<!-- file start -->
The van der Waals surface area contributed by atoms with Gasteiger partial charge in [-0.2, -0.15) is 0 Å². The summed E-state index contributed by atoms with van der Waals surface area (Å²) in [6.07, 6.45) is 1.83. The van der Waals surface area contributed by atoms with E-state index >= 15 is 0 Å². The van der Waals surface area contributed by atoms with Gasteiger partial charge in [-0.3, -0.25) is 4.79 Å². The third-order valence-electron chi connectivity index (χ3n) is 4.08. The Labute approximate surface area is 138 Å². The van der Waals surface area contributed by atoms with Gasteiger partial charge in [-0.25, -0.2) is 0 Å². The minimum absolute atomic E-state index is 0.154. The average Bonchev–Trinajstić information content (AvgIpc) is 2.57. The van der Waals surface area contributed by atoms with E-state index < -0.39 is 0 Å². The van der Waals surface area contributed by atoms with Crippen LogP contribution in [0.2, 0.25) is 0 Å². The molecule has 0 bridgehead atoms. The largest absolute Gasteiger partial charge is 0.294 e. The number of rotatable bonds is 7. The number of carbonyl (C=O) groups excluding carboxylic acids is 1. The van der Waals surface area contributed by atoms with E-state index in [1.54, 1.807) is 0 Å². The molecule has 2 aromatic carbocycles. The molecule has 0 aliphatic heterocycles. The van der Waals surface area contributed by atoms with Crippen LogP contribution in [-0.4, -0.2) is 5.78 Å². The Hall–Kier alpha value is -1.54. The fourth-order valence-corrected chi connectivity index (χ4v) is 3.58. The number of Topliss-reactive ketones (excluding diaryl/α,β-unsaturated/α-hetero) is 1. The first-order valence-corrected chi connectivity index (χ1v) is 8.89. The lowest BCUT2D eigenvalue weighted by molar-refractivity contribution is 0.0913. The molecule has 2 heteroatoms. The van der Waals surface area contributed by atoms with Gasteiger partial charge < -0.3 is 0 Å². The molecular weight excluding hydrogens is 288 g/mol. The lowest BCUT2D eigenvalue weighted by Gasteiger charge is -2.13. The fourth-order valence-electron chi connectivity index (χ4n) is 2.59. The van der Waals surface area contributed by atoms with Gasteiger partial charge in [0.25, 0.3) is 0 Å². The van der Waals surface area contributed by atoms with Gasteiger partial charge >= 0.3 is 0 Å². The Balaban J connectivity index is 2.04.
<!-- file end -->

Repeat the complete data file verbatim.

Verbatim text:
The van der Waals surface area contributed by atoms with Gasteiger partial charge in [-0.2, -0.15) is 0 Å². The summed E-state index contributed by atoms with van der Waals surface area (Å²) in [6.07, 6.45) is 1.83. The van der Waals surface area contributed by atoms with E-state index >= 15 is 0 Å². The van der Waals surface area contributed by atoms with Gasteiger partial charge in [-0.3, -0.25) is 4.79 Å². The third-order valence-electron chi connectivity index (χ3n) is 4.08. The Labute approximate surface area is 138 Å². The van der Waals surface area contributed by atoms with Gasteiger partial charge in [-0.25, -0.2) is 0 Å². The minimum absolute atomic E-state index is 0.154. The average Bonchev–Trinajstić information content (AvgIpc) is 2.57. The van der Waals surface area contributed by atoms with E-state index < -0.39 is 0 Å². The van der Waals surface area contributed by atoms with Crippen LogP contribution in [0.2, 0.25) is 0 Å². The molecule has 0 bridgehead atoms. The largest absolute Gasteiger partial charge is 0.294 e. The number of rotatable bonds is 7. The number of carbonyl (C=O) groups excluding carboxylic acids is 1. The van der Waals surface area contributed by atoms with E-state index in [1.54, 1.807) is 0 Å². The molecule has 2 aromatic carbocycles. The molecule has 0 aliphatic heterocycles. The van der Waals surface area contributed by atoms with Crippen LogP contribution in [-0.4, -0.2) is 5.78 Å². The Hall–Kier alpha value is -1.54. The fourth-order valence-corrected chi connectivity index (χ4v) is 3.58. The number of Topliss-reactive ketones (excluding diaryl/α,β-unsaturated/α-hetero) is 1. The first-order valence-corrected chi connectivity index (χ1v) is 8.89. The lowest BCUT2D eigenvalue weighted by molar-refractivity contribution is 0.0913. The molecule has 2 heteroatoms. The van der Waals surface area contributed by atoms with Gasteiger partial charge < -0.3 is 0 Å². The molecular weight excluding hydrogens is 288 g/mol. The lowest BCUT2D eigenvalue weighted by Gasteiger charge is -2.13. The fourth-order valence-electron chi connectivity index (χ4n) is 2.59. The van der Waals surface area contributed by atoms with Gasteiger partial charge in [0.25, 0.3) is 0 Å². The van der Waals surface area contributed by atoms with Gasteiger partial charge >= 0.3 is 0 Å². The Balaban J connectivity index is 2.04.